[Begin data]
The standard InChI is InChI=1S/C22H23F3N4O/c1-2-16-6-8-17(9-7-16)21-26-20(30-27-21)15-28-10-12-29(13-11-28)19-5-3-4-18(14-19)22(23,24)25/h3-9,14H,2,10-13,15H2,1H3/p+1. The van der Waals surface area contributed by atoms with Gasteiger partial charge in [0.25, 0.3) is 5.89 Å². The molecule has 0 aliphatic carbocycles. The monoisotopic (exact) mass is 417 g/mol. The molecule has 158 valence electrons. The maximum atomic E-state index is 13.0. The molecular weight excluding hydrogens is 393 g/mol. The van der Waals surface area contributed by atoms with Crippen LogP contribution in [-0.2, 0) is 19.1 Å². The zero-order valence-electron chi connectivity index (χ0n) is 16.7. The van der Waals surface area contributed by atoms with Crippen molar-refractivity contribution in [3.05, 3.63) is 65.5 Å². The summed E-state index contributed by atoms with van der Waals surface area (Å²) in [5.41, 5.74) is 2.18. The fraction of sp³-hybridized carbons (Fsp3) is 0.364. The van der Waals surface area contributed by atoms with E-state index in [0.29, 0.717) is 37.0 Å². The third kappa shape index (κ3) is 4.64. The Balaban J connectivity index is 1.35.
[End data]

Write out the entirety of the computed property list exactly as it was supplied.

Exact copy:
The standard InChI is InChI=1S/C22H23F3N4O/c1-2-16-6-8-17(9-7-16)21-26-20(30-27-21)15-28-10-12-29(13-11-28)19-5-3-4-18(14-19)22(23,24)25/h3-9,14H,2,10-13,15H2,1H3/p+1. The van der Waals surface area contributed by atoms with Gasteiger partial charge in [0.25, 0.3) is 5.89 Å². The molecule has 0 aliphatic carbocycles. The monoisotopic (exact) mass is 417 g/mol. The molecule has 158 valence electrons. The maximum atomic E-state index is 13.0. The molecular weight excluding hydrogens is 393 g/mol. The van der Waals surface area contributed by atoms with Crippen LogP contribution in [-0.2, 0) is 19.1 Å². The zero-order valence-electron chi connectivity index (χ0n) is 16.7. The van der Waals surface area contributed by atoms with Crippen molar-refractivity contribution in [3.05, 3.63) is 65.5 Å². The summed E-state index contributed by atoms with van der Waals surface area (Å²) in [5.41, 5.74) is 2.18. The fraction of sp³-hybridized carbons (Fsp3) is 0.364. The van der Waals surface area contributed by atoms with E-state index in [0.29, 0.717) is 37.0 Å². The third kappa shape index (κ3) is 4.64. The Balaban J connectivity index is 1.35.